ASWAN, Egypt (AP) — Clashes between an Arab clan and a Nubian family resumed Sunday in Egypt's south, killing two people and wounding four, health officials said, leaving the tourist city of Aswan on the edge despite a high-profile government effort to end the bloodshed.
The clashes, which began Friday, so far have claimed 25 lives. Gunfights spread beyond a residential area to outside the local hospital and morgue near the city's center, a few kilometers (miles) from the tourist hotels and its commercial areas.
An angry mob from the Arab clan torched more new Nubian homes Sunday after collecting the bodies of their relatives to bury. The attack pushed armed Nubians into the streets, sparking pitched gun battles. Police struggled to break up the mob outside the hospital.
Residents meanwhile complained of the inability of security forces to halt the vendetta violence. Nubians burned horse carts belonging to the Arab clan in protest.
A Nubian resident reached by telephone said gunmen from the Arab Haleyla clan attacked his neighborhood on Aswan's outskirts.
"We are dying. They are attacking us," he said, speaking on condition of anonymity because he feared for his life. "There is no government and no police in the area."
The clashes came shortly after the local governor visited the area. An Associated Press photographer there said firefights broke out nearby, including outside the hospital and morgue. Authorities closed local schools and a university over fears of renewed violence.
In the city's center, shops and bakeries were closed. Trains sat at the edge of town, trying to wait out the violence.
The bloody feud began after a fight last week between school students drew in adults, sparking the clashes that turned deadly Friday. Police said the fight was over the harassment of a girl. Witnesses said offensive graffiti written on the school walls fueled the violence.
Security officials say members of the Arab clan are involved in arms and drugs smuggling. The fight took on a political overtone when the impoverished Arab clan accused the ethnic Nubians of supporting the military, while the Nubians say the Arabs back ousted Islamist President Mohammed Morsi and are protected by officials loyal to longtime autocrat Hosni Mubarak.
Local leaders say police were mostly absent from the streets, causing the violence to spread. The governor appealed for the military to deploy troops there. On Sunday, a military official said more soldiers were heading to Aswan.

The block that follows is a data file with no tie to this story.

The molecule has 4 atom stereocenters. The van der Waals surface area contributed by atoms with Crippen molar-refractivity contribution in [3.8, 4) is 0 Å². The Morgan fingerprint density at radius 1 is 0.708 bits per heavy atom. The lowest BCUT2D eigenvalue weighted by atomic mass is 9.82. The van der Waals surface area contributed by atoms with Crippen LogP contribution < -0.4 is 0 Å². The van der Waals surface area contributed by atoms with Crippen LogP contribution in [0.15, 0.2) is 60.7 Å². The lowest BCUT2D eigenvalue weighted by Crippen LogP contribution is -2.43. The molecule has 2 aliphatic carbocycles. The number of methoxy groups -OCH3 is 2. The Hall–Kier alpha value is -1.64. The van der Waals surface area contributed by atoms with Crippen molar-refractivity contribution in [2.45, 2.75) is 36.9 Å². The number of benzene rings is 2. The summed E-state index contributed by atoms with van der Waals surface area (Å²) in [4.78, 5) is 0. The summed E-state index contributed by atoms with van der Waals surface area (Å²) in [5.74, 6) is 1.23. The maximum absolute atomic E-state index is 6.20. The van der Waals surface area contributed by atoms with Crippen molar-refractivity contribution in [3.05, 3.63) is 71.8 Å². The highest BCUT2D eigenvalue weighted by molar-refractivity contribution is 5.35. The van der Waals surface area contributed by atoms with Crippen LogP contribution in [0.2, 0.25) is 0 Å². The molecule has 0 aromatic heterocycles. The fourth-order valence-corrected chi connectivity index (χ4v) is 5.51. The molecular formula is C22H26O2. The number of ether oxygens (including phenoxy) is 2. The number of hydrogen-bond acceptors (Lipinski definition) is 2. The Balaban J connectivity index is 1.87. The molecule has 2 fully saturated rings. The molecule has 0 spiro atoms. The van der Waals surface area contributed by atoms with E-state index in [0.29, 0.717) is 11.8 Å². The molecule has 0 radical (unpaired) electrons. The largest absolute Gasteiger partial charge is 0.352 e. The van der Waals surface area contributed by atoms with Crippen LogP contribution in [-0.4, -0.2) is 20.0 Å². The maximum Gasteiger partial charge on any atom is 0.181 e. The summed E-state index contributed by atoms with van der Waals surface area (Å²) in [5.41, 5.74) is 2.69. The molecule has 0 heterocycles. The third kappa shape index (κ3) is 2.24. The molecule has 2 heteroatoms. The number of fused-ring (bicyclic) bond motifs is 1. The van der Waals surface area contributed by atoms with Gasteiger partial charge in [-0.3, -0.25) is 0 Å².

Egypt's prime minister and the interior minister visited Aswan on Saturday to meet local leaders. Mahlab promised a fact-finding mission to investigate how the violence erupted. But vendettas, particularly over perceived violations of honor, are all too common in southern Egypt.
On Sunday, local official Mohammed Mostafa told private television station CBC that officials are considering emergency measures and possibly a curfew.
The violence in Egypt's south adds to unrest plaguing the country since Morsi's overthrow in July. Protests by Morsi supporters often devolve into violence and militants have launched a wave of attacks since his ouster. It also comes before May's presidential election, in which the former powerful military chief Abdel-Fattah el-Sissi, who removed Morsi, will run for office and is widely expected to win.
On Sunday, former presidential hopeful Mortada Mansour announced he would run for president. Mortada, widely considered a Mubarak loyalist and the head of renowned Egyptian soccer club Zamalek, was disqualified on a technicality before the 2012 poll that Morsi won.
Leftist politician Hamdeen Sabahi is also running in the election, scheduled for May 26 and 27.
Also Sunday, the brother of al-Qaida leader Ayman el-Zawahri, a native Egyptian, was referred to trial by the country's top prosecutor along with 67 others on charges of forming and leading a terrorist group linked to al-Qaida and planning attacks. Mohammed el-Zawahri, arrested after Morsi's ouster, had been freed from prison following the 2011 ouster of Mubarak. No trial date has been set.
Associated Press writers Mamdouh Thabet in Assuit, Egypt, and Sabry Khaled contributed to this report